by Brennan Stoelb, Animal Care Specialist, Wolf Haven International
It has been almost two years since I last wrote about wolf “loaf.” As you may or may not recall, Wolf Haven is part of a program called Sustainable Solutions. Their goal is to reduce food waste caused by unsold products. By connecting animal facilities like Wolf Haven and food stores, meat that would normally be disposed of in a landfill or a rendering plant can be utilized. Disposing of unsold food items costs the stores money. Animal rescues often have a never-ending need for meat. Through Sustainable Solutions, both party’s needs are met, while cost and waste can be reduced.
Every Friday, two animal care staff hop into our trusty white cargo van, head to a popular food store and collect roughly 800-900 lbs. of scrap meat. This meat ranges from unusable items such as bacon, ham, and other processed meats, to usable steak, chicken, and beef. We do not feed processed meats due to the high fat and sodium content; on average, I would say that half of the meat is usable.
After we sort through the meat, we need to feed it to the wolves efficiently. Originally we made loaf in disposable, paper food trays (like you get French fries in at a fair). We would pack the bottom with ground beef, lay on a piece of chicken, and top it off with a steak. Once formed, each loaf was put in the freezer. This yielded a roughly 2 lb. loaf that was easy to feed and utilized as much of the good meat as possible. When we were ready to feed the loaf, we pulled it from the freezer to defrost and then had to remove the food trays, often stuck to the meat. That was Wolf Loaf; we now enter Wolf Loaf 2.0!
In mid-summer, I began looking at ways to store the loaf better in our small freezer. Meat that we purchase plus the often-present deer carcasses used for feeding take up a lot of space. Add a couple of 50-gallon tubs for loaves, and you’re nearly out of room. A lot of vertical space wasn’t utilized, so a shelf made sense. We purchased two bread carts for storing the loaf, as well as their corresponding metal trays.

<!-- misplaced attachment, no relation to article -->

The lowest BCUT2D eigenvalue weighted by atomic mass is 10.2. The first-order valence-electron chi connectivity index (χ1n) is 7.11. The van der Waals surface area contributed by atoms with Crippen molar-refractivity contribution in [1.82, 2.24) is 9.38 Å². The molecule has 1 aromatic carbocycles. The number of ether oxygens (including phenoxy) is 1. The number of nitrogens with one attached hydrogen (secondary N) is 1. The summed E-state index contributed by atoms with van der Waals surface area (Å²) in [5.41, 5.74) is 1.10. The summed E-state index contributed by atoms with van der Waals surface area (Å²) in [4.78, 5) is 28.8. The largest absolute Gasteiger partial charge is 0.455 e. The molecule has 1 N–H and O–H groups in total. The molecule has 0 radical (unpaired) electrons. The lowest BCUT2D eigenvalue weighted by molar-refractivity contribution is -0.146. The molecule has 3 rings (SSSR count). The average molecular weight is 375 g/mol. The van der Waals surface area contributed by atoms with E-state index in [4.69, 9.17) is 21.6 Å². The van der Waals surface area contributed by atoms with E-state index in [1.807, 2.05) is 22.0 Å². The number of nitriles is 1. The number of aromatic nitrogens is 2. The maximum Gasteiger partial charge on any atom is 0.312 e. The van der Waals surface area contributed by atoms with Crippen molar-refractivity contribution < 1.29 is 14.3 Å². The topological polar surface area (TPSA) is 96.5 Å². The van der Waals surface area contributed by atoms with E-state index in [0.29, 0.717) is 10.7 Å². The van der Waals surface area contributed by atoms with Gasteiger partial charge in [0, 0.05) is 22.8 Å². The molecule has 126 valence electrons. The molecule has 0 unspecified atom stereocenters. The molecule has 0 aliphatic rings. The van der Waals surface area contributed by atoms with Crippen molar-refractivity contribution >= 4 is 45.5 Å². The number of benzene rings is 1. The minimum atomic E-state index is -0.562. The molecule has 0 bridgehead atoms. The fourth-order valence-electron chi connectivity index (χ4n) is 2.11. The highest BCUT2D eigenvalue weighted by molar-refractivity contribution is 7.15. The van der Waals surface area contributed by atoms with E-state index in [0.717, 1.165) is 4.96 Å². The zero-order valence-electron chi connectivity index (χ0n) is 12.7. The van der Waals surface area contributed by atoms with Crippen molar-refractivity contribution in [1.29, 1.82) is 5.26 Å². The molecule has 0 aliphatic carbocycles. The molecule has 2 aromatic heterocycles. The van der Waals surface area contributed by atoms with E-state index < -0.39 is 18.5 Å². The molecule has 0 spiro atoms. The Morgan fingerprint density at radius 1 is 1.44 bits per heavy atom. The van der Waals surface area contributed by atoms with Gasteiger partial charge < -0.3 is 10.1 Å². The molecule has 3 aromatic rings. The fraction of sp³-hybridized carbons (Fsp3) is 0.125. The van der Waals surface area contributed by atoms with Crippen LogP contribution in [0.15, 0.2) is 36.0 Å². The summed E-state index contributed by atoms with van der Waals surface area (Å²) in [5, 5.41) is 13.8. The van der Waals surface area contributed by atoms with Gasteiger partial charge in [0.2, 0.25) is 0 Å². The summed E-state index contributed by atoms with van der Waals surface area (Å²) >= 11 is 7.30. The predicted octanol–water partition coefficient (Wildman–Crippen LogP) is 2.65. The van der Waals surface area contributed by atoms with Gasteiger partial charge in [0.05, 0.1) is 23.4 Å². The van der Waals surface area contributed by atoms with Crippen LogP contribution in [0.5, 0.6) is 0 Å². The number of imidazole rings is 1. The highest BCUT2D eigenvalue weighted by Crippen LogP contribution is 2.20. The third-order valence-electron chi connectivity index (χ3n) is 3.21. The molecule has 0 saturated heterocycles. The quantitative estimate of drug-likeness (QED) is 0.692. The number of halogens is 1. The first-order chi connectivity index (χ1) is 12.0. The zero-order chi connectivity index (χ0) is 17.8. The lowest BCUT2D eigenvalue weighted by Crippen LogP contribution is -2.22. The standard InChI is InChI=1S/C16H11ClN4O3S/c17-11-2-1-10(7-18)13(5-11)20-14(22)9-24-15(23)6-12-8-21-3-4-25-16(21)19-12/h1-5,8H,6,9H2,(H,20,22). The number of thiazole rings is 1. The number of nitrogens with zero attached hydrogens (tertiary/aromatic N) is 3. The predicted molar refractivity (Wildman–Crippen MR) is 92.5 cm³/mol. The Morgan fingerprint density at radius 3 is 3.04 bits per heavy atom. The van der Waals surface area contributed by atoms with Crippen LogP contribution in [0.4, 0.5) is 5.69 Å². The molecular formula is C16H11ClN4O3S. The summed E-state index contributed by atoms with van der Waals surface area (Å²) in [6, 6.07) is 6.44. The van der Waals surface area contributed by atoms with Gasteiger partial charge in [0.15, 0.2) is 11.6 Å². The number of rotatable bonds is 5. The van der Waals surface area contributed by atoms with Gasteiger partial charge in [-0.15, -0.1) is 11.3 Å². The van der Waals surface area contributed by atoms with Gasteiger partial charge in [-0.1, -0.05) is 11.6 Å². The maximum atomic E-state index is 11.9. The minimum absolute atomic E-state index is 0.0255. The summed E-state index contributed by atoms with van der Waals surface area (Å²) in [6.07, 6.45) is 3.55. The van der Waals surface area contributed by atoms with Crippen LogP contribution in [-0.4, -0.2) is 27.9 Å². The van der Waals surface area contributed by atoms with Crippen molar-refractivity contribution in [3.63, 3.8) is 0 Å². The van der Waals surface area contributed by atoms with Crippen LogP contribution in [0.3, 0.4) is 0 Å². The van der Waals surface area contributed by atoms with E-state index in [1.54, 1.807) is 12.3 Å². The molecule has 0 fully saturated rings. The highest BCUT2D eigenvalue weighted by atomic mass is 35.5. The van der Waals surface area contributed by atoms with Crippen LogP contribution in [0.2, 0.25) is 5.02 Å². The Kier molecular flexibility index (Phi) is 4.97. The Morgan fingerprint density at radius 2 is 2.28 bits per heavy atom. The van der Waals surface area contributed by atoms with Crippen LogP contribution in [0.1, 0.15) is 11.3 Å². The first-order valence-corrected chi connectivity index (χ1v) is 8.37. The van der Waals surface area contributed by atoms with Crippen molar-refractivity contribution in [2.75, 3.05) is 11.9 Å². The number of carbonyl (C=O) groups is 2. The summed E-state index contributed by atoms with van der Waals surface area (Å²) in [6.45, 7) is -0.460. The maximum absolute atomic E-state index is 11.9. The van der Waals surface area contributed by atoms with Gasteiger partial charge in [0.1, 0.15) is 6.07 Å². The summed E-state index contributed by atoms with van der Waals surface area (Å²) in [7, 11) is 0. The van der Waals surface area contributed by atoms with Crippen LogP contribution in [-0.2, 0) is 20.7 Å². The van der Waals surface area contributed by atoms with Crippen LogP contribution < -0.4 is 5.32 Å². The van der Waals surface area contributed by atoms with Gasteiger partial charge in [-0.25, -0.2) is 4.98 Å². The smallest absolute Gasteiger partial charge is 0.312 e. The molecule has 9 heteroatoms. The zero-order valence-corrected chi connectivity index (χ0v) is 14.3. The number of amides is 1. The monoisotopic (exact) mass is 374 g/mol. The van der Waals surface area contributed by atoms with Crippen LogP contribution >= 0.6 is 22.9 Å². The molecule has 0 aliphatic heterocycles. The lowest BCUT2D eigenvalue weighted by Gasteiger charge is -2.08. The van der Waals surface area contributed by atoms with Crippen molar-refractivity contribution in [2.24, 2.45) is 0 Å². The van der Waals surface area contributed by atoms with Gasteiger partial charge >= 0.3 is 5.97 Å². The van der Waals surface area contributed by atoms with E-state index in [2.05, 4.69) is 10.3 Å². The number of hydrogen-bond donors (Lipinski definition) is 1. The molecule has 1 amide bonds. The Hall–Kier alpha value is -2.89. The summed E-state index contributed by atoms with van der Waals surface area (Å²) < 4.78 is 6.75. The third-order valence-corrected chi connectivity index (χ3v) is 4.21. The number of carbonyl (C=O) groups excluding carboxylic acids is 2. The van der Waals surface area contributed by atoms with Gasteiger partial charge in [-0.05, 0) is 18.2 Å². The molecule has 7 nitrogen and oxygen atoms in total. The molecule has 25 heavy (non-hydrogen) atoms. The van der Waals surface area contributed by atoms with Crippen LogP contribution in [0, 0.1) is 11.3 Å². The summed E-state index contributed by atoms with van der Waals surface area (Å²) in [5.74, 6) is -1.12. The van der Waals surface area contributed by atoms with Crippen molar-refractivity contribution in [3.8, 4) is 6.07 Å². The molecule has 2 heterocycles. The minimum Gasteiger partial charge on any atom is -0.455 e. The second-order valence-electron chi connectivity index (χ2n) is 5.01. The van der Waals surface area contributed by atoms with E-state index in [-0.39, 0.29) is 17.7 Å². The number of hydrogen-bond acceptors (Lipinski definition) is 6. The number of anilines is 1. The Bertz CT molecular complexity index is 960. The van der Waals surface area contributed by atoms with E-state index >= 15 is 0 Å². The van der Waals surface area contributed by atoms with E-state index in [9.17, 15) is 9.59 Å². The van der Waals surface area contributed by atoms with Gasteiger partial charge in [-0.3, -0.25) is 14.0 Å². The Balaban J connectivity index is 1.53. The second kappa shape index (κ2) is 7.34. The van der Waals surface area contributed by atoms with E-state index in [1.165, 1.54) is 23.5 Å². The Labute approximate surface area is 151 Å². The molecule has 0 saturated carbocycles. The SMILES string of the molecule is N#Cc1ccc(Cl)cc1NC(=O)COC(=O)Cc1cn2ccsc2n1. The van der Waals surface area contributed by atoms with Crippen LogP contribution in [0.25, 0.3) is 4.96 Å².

We also wanted to get away from using paper food trays. We didn’t like the waste they produced, as well as time (maybe 10 minutes total) lost removing them from the loaf. My previous experience at another wolf facility led us to start using bread pans. We could pack the ground beef, chicken, and steak into the bread pan and turn it over on a tray. We then put the loaf tray on the rack and freeze them. Step two complete!
Feeding scrap beef provided some challenges. When tossing the scrap meat over the fence, pieces inevitably got stuck in the fence, which the person feeding had to dislodge. As good as our throwing arms may be, pieces of meat also got stuck in branches and taken away by ravens. Reducing waste in the form of lost meat was another huge factor.
By combining the donated meat and scrap beef, we can make bigger loaves and go from a 2 lb. loaf to a 4 lb. loaf easily. Feeding 4 lb. loaves twice a week equals 8 lbs. Since we had been feeding 4 lbs. of scrap beef and 2 lb. loaf twice a week, each wolf still gets the same amount of meat.
With all the pieces in place, we are now on our fifth week of feeding the new loaves. This week will be our first time not feeding scrap beef. With this new system, we hope to reduce waste and become more efficient, a plus for humans and wolves!